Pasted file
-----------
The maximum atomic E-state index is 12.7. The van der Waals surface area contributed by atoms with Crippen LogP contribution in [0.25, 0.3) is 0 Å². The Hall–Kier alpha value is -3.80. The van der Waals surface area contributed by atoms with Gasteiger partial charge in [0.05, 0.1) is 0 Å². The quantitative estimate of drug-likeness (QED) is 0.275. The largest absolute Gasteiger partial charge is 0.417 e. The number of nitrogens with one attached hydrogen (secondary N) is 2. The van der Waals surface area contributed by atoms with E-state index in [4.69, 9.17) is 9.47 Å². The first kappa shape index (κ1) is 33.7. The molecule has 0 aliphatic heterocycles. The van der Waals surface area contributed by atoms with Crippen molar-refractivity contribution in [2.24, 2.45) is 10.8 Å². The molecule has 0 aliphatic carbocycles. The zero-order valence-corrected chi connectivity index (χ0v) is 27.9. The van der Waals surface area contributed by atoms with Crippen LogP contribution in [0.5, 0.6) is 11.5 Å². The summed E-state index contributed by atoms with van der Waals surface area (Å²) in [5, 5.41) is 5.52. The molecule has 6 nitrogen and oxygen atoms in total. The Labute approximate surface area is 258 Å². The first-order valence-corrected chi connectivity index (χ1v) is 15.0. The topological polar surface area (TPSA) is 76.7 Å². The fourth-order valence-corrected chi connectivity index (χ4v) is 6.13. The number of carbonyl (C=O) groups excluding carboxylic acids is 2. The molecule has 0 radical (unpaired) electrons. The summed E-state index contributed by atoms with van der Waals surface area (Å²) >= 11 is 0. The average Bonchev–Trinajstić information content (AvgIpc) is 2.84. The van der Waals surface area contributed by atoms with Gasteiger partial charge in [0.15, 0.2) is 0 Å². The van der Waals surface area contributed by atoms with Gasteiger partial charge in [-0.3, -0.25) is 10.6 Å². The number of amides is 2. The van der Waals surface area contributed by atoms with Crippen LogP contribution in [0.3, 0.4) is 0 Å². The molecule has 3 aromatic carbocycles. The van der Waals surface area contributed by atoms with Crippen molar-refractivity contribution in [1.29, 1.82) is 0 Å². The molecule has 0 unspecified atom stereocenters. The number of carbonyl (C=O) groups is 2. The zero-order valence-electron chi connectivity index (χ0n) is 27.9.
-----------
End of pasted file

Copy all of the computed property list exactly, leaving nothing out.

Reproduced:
The maximum atomic E-state index is 12.7. The van der Waals surface area contributed by atoms with Crippen LogP contribution in [0.25, 0.3) is 0 Å². The Hall–Kier alpha value is -3.80. The van der Waals surface area contributed by atoms with Gasteiger partial charge in [0.05, 0.1) is 0 Å². The quantitative estimate of drug-likeness (QED) is 0.275. The largest absolute Gasteiger partial charge is 0.417 e. The number of nitrogens with one attached hydrogen (secondary N) is 2. The van der Waals surface area contributed by atoms with E-state index in [4.69, 9.17) is 9.47 Å². The first kappa shape index (κ1) is 33.7. The molecule has 0 aliphatic heterocycles. The van der Waals surface area contributed by atoms with Crippen molar-refractivity contribution in [2.24, 2.45) is 10.8 Å². The molecule has 0 aliphatic carbocycles. The zero-order valence-corrected chi connectivity index (χ0v) is 27.9. The van der Waals surface area contributed by atoms with Crippen LogP contribution in [0.5, 0.6) is 11.5 Å². The summed E-state index contributed by atoms with van der Waals surface area (Å²) in [5, 5.41) is 5.52. The molecule has 6 nitrogen and oxygen atoms in total. The Labute approximate surface area is 258 Å². The first-order valence-corrected chi connectivity index (χ1v) is 15.0. The topological polar surface area (TPSA) is 76.7 Å². The fourth-order valence-corrected chi connectivity index (χ4v) is 6.13. The number of carbonyl (C=O) groups excluding carboxylic acids is 2. The molecule has 0 radical (unpaired) electrons. The summed E-state index contributed by atoms with van der Waals surface area (Å²) >= 11 is 0. The average Bonchev–Trinajstić information content (AvgIpc) is 2.84. The van der Waals surface area contributed by atoms with Gasteiger partial charge in [0.15, 0.2) is 0 Å². The van der Waals surface area contributed by atoms with Gasteiger partial charge in [-0.3, -0.25) is 10.6 Å². The number of amides is 2. The van der Waals surface area contributed by atoms with Crippen LogP contribution in [0.3, 0.4) is 0 Å². The molecule has 3 aromatic carbocycles. The van der Waals surface area contributed by atoms with Crippen molar-refractivity contribution in [1.29, 1.82) is 0 Å². The molecule has 0 unspecified atom stereocenters. The number of carbonyl (C=O) groups is 2. The zero-order valence-electron chi connectivity index (χ0n) is 27.9.